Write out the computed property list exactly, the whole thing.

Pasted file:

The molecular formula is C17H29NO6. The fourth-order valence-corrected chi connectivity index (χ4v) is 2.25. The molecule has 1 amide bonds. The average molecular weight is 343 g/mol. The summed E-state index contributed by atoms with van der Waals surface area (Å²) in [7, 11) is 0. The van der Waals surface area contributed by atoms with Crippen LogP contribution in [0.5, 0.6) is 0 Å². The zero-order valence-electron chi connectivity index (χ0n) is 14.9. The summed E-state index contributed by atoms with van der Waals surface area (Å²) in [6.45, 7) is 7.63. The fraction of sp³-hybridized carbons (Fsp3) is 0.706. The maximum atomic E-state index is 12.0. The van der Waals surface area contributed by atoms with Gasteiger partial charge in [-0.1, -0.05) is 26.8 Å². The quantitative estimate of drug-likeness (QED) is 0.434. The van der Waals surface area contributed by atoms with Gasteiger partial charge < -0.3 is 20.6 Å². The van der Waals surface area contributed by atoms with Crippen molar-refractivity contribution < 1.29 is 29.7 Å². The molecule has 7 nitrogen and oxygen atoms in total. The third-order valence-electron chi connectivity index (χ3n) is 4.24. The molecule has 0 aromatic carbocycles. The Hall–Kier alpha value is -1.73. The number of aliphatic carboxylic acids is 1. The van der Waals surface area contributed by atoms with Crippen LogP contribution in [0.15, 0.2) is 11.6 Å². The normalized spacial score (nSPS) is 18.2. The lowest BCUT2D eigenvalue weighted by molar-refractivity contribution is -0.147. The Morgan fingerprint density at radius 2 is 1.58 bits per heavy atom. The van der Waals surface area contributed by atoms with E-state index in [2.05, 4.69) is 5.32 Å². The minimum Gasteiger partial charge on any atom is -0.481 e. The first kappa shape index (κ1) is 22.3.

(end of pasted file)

The molecular formula is C17H29NO6. The fourth-order valence-corrected chi connectivity index (χ4v) is 2.25. The molecule has 1 amide bonds. The average molecular weight is 343 g/mol. The summed E-state index contributed by atoms with van der Waals surface area (Å²) in [7, 11) is 0. The van der Waals surface area contributed by atoms with Crippen LogP contribution in [0.5, 0.6) is 0 Å². The zero-order valence-electron chi connectivity index (χ0n) is 14.9. The summed E-state index contributed by atoms with van der Waals surface area (Å²) in [6.45, 7) is 7.63. The fraction of sp³-hybridized carbons (Fsp3) is 0.706. The maximum atomic E-state index is 12.0. The van der Waals surface area contributed by atoms with Gasteiger partial charge in [-0.1, -0.05) is 26.8 Å². The quantitative estimate of drug-likeness (QED) is 0.434. The van der Waals surface area contributed by atoms with Gasteiger partial charge < -0.3 is 20.6 Å². The van der Waals surface area contributed by atoms with Crippen molar-refractivity contribution < 1.29 is 29.7 Å². The molecule has 7 nitrogen and oxygen atoms in total. The third-order valence-electron chi connectivity index (χ3n) is 4.24. The molecule has 0 aromatic carbocycles. The Hall–Kier alpha value is -1.73. The number of aliphatic carboxylic acids is 1. The van der Waals surface area contributed by atoms with Crippen LogP contribution in [0.15, 0.2) is 11.6 Å². The normalized spacial score (nSPS) is 18.2. The lowest BCUT2D eigenvalue weighted by molar-refractivity contribution is -0.147. The Morgan fingerprint density at radius 2 is 1.58 bits per heavy atom. The van der Waals surface area contributed by atoms with E-state index in [2.05, 4.69) is 5.32 Å². The minimum Gasteiger partial charge on any atom is -0.481 e. The first kappa shape index (κ1) is 22.3.